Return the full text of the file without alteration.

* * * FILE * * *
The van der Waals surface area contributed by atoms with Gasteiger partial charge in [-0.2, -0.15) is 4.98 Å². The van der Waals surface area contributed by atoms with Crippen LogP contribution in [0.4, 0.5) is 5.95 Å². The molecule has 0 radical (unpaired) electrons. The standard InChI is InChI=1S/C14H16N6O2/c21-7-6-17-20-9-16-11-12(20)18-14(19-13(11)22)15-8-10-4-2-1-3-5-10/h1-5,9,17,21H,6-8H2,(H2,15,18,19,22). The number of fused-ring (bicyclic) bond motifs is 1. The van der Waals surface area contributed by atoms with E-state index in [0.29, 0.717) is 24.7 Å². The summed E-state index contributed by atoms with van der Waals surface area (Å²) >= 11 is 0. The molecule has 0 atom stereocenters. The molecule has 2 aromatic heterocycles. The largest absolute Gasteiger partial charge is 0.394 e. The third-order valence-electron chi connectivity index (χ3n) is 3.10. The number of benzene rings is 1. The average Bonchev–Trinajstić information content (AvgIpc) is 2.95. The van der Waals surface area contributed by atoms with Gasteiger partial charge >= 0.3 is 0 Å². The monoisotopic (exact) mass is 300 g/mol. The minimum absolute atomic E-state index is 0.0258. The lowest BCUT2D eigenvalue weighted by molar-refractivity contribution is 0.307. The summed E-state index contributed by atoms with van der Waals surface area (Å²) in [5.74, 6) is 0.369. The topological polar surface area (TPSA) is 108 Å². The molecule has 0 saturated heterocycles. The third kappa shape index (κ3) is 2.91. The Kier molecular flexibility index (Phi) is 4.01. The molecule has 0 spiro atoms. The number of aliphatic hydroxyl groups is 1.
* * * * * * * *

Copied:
The van der Waals surface area contributed by atoms with Gasteiger partial charge in [-0.2, -0.15) is 4.98 Å². The van der Waals surface area contributed by atoms with Crippen LogP contribution in [0.4, 0.5) is 5.95 Å². The molecule has 0 radical (unpaired) electrons. The standard InChI is InChI=1S/C14H16N6O2/c21-7-6-17-20-9-16-11-12(20)18-14(19-13(11)22)15-8-10-4-2-1-3-5-10/h1-5,9,17,21H,6-8H2,(H2,15,18,19,22). The number of fused-ring (bicyclic) bond motifs is 1. The van der Waals surface area contributed by atoms with E-state index in [0.29, 0.717) is 24.7 Å². The summed E-state index contributed by atoms with van der Waals surface area (Å²) >= 11 is 0. The molecule has 0 atom stereocenters. The molecule has 2 aromatic heterocycles. The largest absolute Gasteiger partial charge is 0.394 e. The third-order valence-electron chi connectivity index (χ3n) is 3.10. The number of benzene rings is 1. The average Bonchev–Trinajstić information content (AvgIpc) is 2.95. The van der Waals surface area contributed by atoms with Gasteiger partial charge >= 0.3 is 0 Å². The monoisotopic (exact) mass is 300 g/mol. The minimum absolute atomic E-state index is 0.0258. The lowest BCUT2D eigenvalue weighted by molar-refractivity contribution is 0.307. The summed E-state index contributed by atoms with van der Waals surface area (Å²) in [5.74, 6) is 0.369. The topological polar surface area (TPSA) is 108 Å². The molecule has 0 saturated heterocycles. The third kappa shape index (κ3) is 2.91. The Kier molecular flexibility index (Phi) is 4.01. The molecule has 0 spiro atoms. The number of aliphatic hydroxyl groups is 1.